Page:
As often seems to be the case in the trauma field, I’ve focused quite a bit on how to help the victims of anti-gay bullying. While working with victims of violence is of course crucial, I wind up pondering the limitations of this approach. If we really want to make a difference on a global level, we need to also address the bullies. We need to get to the root of how bullies are made.
So what’s the big-picture solution to anti-gay (or any type) of bullying? How about increasing empathy for those who are different? Or increasing empathy and compassion overall?
The goal of one program is to do just that, by exposing young children to babies. Roots of Empathy is “an evidence-based classroom program that has shown dramatic effect in reducing levels of aggression among school children by raising social/emotional competence and increasing empathy.”
The founder, Mary Gordon, had experience working with abusive and neglectful parents. She believed that they were incapable of giving to their own children what they had not received themselves. She devised a proactive parenting skills program, beginning when it is most needed – in early childhood.
Research suggests that human beings have a biological predisposition toward caring for each other. This may be most profound when directed towards the young. Studies have shown that when people exhibit behaviors associated with compassion, their bodies produce more oxytocin. Oxytocin is a hormone that is thought to be at the root of compassionate behavior and the ability to bond in interpersonal relationships. The goal is to tap into that innate ability and foster it early on. As we know, when children experience traumas, big T or little t, their development and capacity for positive interpersonal relationships may be impacted. A program like this can counteract those deficits.
David Bornstein, in his New York Times article Fighting Bullying With Babies, describes how the program works:
Roots arranges monthly class visits by a mother and her baby (who must be between two and four months old at the beginning of the school year). Each month, for nine months, a trained instructor guides a classroom using a standard curriculum that involves three 40-minute visits – a pre-visit, a baby visit, and a post-visit. The program runs from kindergarten to seventh grade. During the baby visits, the children sit around the baby and mother (sometimes it’s a father) on a green blanket (which represents new life and nature) and they try to understand the baby’s feelings. The instructor helps by labeling them. “It’s a launch pad for them to understand their own feelings and the feelings of others,” explains Gordon. “It carries over to the rest of class.”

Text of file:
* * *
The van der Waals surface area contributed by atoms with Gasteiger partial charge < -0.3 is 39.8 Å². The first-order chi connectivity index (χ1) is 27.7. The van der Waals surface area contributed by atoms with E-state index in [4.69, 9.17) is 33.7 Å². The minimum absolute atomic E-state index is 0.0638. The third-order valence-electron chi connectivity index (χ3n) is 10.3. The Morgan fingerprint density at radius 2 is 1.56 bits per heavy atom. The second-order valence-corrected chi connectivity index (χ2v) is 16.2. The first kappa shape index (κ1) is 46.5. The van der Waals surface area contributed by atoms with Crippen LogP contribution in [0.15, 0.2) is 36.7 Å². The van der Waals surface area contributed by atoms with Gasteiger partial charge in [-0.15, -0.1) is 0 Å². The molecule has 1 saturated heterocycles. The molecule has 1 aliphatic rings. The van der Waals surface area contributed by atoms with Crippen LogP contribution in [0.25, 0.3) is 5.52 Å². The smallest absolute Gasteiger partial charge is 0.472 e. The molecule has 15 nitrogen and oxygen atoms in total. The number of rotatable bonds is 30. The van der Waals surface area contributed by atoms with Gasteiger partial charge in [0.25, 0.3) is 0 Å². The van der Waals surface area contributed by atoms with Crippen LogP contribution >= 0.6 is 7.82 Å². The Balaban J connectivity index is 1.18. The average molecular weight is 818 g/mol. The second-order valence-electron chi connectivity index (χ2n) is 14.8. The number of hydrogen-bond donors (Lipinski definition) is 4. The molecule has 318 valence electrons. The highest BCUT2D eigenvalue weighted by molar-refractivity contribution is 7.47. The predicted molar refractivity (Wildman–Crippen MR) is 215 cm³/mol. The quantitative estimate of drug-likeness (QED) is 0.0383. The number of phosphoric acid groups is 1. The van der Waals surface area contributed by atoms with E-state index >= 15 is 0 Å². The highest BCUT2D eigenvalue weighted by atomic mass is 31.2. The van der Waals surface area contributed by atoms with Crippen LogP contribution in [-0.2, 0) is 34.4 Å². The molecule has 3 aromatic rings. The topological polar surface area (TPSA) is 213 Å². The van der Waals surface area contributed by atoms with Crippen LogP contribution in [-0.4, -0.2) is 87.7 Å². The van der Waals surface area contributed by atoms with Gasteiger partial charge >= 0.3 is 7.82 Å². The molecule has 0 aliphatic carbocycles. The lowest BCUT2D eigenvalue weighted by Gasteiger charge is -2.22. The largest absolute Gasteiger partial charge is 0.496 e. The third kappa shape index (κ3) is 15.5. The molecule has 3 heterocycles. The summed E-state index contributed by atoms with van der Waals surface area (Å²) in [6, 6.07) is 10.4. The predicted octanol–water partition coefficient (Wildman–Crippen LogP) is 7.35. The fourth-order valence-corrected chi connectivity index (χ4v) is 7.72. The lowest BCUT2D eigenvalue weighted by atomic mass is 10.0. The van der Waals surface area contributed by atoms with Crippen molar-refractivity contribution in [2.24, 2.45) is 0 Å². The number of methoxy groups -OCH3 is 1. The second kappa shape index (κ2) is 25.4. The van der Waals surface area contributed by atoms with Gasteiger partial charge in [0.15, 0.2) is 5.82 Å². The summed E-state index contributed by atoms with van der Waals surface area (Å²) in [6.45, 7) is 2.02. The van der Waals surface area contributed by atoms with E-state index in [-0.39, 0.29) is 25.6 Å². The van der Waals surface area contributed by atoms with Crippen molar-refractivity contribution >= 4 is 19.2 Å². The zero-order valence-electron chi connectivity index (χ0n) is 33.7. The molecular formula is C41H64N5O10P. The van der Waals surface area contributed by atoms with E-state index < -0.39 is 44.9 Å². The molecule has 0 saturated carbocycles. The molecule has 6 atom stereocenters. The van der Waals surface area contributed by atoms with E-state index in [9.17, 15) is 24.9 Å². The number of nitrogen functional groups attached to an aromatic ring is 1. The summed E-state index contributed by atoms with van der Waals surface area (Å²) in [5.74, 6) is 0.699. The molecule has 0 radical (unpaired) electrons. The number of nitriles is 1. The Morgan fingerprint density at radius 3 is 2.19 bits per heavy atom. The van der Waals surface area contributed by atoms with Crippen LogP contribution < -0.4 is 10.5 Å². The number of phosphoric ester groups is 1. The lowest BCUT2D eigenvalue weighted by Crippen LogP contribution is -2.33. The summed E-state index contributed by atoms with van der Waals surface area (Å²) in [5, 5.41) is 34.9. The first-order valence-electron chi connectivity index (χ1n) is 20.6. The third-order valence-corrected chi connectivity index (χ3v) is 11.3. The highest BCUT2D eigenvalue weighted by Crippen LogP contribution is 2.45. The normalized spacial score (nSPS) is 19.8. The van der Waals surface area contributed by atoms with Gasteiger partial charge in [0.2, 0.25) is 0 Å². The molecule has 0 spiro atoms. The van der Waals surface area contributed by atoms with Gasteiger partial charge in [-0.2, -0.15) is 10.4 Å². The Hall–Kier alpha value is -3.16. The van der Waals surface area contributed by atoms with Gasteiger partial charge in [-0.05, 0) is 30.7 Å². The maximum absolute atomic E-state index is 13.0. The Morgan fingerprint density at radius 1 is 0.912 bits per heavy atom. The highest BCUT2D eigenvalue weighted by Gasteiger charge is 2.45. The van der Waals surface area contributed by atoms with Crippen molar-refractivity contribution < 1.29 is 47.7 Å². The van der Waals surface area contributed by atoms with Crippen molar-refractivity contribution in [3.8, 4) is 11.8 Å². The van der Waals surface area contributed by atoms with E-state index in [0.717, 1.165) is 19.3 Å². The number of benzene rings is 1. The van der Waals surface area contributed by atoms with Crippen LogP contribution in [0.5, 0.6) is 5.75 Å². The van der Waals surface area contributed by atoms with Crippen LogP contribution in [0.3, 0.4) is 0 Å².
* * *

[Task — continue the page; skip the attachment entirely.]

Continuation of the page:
During the visits with the baby and discussions that follow the children are exposed to the following ideas and skills (among many others):
- emotional literacy: the ability to describe and understand their own feelings and those of others
- perspective taking: the cognitive aspect of empathy, the ability to put oneself in another’s shoes.
- neuroscience: a focus on how “love grows brains”
- temperament: the idea that each person is unique, acceptance of different personality styles and traits
- attachment/attunement: children observe the growing bond between parent and baby. They learn all the behaviors that make a secure attachment and how it impacts the baby.
- male nurturance: by having fathers participate, children are exposed to the idea that males can nurture and express feelings too.
The results of this approach are really impressive. A number of studies have demonstrated that Roots of Empathy significantly decreases aggression and increases prosocial behavior.
Programs like this are a good reminder that we do have the capacity for empathy and compassion within each of us. Creating situations and experiences that foster these capacities can go a long way toward creating a compassionate world.